In 2014, 45% of the population across the 135 countries reviewed approved of the United States, roughly unchanged from the year before. Of major global powers, the United States received the highest median approval rating. While the current public opinion worldwide is relatively positive, especially when compared to the George W. Bush presidency, a majority of residents in 15 of 135 countries did not approve of the current U.S. leadership.
Based on data from The U.S. Global Leadership Project, 82% of Russians did not approve of the job U.S. leadership was doing, the strongest disapproval rating of any other country. More than 81% of survey respondents in Senegal and Kosovo, on the other hand, approved of the United States, both tied for the highest ratings in the world.
Public opinion alone does not dictate foreign policy. However, a country’s perception of another country can have a meaningful impact on foreign policy decisions that both governments make. Keeping global approval ratings of the United States high strengthens what is called soft power, which captures how diplomatic goals can be accomplished without military force.
In an interview with 24/7 Wall St., Stuart Holliday, former ambassador and CEO of Meridian International, said that higher approval ratings are “a reflection of the political capital we have in the world and therefore a reflection of how we’re doing in our international diplomatic activities.”
Of course, the relationship holds in the other direction as well. A country’s foreign policy is perhaps the greatest contributing factor to its image in other countries.
The spike in U.S. disapproval in Russia and nearby countries, for example, is largely a reflection of the United States and other Western nations siding with Ukraine after Russia’s annexation of Crimea. Russia’s disapproval rating of the United States surged 12 percentage points from 2013 to 2014. As Jon Clifton, managing director at Gallup World Poll, explained, Russia’s dislike was not limited to the United States. Russia also led the world for disapproval of both the European Union and Germany. Russia, however, is itself deeply disliked by many countries.
Other countries have deeply disliked U.S. leadership for some time. Former members of the Soviet Union likely still mistrust and harbor dislike of the United States from the Cold War era. Also, several Islamic nations have disapproved of U.S. leadership since at least the late 1970s. The five predominantly Islamic countries of the 10 nations that dislike the United States the most are extremely diverse religiously. According to Holliday, however, some of these governments “think we’re either interventionist in some cases,” or “anti-islamic.”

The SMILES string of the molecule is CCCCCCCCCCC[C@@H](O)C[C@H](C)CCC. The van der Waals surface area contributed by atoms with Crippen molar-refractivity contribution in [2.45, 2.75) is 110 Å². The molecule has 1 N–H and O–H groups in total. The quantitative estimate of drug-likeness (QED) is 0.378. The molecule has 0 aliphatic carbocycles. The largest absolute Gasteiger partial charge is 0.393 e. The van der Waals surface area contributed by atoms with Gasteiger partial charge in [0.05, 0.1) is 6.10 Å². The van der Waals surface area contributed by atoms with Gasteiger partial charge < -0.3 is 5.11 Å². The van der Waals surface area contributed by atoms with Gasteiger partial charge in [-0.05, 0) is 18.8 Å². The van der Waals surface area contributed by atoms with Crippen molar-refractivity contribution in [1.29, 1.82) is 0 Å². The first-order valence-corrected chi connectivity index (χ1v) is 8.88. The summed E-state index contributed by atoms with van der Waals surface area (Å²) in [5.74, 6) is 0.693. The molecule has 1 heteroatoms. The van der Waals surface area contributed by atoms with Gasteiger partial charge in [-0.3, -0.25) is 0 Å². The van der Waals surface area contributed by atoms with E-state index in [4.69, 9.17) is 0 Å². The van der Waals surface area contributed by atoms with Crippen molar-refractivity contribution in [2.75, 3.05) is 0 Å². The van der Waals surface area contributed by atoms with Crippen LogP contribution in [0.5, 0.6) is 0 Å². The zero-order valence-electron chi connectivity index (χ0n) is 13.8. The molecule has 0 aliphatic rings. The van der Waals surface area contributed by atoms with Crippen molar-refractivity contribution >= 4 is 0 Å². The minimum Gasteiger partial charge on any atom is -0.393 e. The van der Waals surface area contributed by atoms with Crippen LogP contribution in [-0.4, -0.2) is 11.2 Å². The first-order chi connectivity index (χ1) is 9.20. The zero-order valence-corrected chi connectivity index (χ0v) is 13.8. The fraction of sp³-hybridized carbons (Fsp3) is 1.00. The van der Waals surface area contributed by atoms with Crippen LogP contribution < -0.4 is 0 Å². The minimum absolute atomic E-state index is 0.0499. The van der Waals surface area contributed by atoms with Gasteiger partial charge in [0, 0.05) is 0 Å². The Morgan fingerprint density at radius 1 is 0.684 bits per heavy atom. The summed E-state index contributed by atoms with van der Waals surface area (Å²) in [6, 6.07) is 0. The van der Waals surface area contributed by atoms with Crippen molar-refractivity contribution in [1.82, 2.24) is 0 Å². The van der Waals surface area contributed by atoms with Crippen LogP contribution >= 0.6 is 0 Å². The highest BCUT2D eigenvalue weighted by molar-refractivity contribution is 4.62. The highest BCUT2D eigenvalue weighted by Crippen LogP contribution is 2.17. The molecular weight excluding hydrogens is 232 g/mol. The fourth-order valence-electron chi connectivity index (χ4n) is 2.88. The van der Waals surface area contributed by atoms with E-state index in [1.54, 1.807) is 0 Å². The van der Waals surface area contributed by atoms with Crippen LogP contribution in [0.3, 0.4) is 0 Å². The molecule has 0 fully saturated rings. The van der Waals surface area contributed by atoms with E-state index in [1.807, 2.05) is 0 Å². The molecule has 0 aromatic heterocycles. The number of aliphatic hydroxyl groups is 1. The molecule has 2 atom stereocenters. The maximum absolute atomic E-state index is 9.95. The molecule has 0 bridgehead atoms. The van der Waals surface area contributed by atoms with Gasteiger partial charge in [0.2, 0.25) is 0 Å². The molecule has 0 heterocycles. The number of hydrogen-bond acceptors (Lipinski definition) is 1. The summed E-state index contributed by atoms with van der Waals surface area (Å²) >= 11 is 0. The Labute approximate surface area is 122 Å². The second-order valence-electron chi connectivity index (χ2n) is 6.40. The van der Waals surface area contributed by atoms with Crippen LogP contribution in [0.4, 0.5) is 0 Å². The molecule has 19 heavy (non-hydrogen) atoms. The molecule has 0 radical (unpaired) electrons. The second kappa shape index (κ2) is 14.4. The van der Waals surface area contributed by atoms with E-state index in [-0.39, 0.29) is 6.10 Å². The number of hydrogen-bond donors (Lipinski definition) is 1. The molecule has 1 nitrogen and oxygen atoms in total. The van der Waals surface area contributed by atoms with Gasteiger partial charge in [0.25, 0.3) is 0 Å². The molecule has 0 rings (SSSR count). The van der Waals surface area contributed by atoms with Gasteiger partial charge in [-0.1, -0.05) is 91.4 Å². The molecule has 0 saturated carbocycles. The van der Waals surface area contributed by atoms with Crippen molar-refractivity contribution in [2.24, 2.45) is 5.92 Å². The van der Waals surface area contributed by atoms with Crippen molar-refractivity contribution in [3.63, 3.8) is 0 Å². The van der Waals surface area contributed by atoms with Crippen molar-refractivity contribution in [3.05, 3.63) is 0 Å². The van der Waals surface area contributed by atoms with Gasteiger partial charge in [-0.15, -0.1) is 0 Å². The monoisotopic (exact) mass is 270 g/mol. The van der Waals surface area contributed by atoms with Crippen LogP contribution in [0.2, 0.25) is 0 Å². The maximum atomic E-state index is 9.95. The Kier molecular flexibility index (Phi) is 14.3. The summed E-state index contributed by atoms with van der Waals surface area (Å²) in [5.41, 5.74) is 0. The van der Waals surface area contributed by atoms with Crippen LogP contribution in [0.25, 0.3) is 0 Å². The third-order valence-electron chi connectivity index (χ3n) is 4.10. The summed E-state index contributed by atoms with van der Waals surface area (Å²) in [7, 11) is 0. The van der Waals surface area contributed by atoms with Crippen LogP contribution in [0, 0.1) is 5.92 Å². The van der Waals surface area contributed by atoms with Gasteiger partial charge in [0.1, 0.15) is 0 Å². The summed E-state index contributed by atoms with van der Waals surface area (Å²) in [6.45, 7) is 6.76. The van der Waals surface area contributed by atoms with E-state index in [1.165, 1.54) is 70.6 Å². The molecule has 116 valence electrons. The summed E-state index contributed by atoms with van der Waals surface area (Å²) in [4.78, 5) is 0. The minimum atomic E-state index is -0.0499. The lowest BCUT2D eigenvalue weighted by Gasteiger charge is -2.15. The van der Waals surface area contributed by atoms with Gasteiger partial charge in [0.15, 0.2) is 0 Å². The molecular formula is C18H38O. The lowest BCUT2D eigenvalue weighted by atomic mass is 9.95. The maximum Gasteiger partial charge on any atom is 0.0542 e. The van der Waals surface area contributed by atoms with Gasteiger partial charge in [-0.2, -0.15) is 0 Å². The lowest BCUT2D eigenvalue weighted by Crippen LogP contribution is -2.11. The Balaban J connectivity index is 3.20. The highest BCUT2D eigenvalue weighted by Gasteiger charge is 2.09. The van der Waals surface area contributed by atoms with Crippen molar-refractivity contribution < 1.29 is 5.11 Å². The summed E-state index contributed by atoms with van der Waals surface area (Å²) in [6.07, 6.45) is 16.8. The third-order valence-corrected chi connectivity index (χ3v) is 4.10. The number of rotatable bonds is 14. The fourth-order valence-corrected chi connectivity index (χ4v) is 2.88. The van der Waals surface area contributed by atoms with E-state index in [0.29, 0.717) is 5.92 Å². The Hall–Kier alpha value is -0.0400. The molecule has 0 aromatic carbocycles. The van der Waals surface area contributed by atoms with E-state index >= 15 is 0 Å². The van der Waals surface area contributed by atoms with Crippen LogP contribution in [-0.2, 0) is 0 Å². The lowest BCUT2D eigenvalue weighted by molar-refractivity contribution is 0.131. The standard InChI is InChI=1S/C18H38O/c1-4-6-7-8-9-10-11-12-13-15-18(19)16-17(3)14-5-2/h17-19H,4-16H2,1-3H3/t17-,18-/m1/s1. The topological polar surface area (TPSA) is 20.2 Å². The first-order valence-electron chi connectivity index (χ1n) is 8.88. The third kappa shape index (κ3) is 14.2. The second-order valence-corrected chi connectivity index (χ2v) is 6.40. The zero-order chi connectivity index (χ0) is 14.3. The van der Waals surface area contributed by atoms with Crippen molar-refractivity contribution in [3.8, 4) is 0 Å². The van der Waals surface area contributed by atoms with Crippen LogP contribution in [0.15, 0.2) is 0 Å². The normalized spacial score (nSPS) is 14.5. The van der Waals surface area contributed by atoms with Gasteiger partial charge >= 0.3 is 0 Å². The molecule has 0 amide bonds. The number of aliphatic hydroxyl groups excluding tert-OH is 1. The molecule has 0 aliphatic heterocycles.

In its role as the world’s dominant superpower, the United States is often in the international spotlight, which can also partly account for some of the high disapproval ratings. Holliday said that there is “a general sense of U.S. economic dominance,” and many people around the world believe the United States is “too powerful, and has [its] interests at the core of [its] actions.”
Gross domestic product per capita in all but one of the 10 countries that disliked America the most was less than $30,000. In six countries, it was less than $20,000. By contrast, U.S. GDP totaled nearly $55,000 per capita in 2014.
Gallup asked country residents whether they approved, disapproved, or had no opinion of U.S. leadership. To capture dislike of the U.S. in these countries, 24/7 Wall St. focused primarily on disapproval ratings. Clifton noted that a sizable portion of many countries’ populations did not have enough information or contact with the U.S. foreign policy to form an educated opinion. Therefore, this ranking does not account for the low approval ratings that might accompany a high disapproval rating, nor does it highlight the respondents who refused to decide whether they approved or disapproved of U.S. leadership.
To determine the countries that dislike America most, 24/7 Wall St. reviewed the percentage of people who disapproved of the U.S. leadership in 135 countries from The U.S.-Global Leadership Project, a partnership between Gallup and the Meridian International Center. Perceptions of other global superpowers, such as the European Union, Russia, Germany, and China were included as well. Gallup also provided data from a number of other indices it produced through polling in 2014. National unemployment rates came from the International Monetary Fund’s (IMF) 2013 World Economic Outlook. IMF figures on GDP per capita are given at purchasing power parity in order to show real differences in wealth. Data on life expectancy is provided by The World Bank.
These are the countries that hate America most.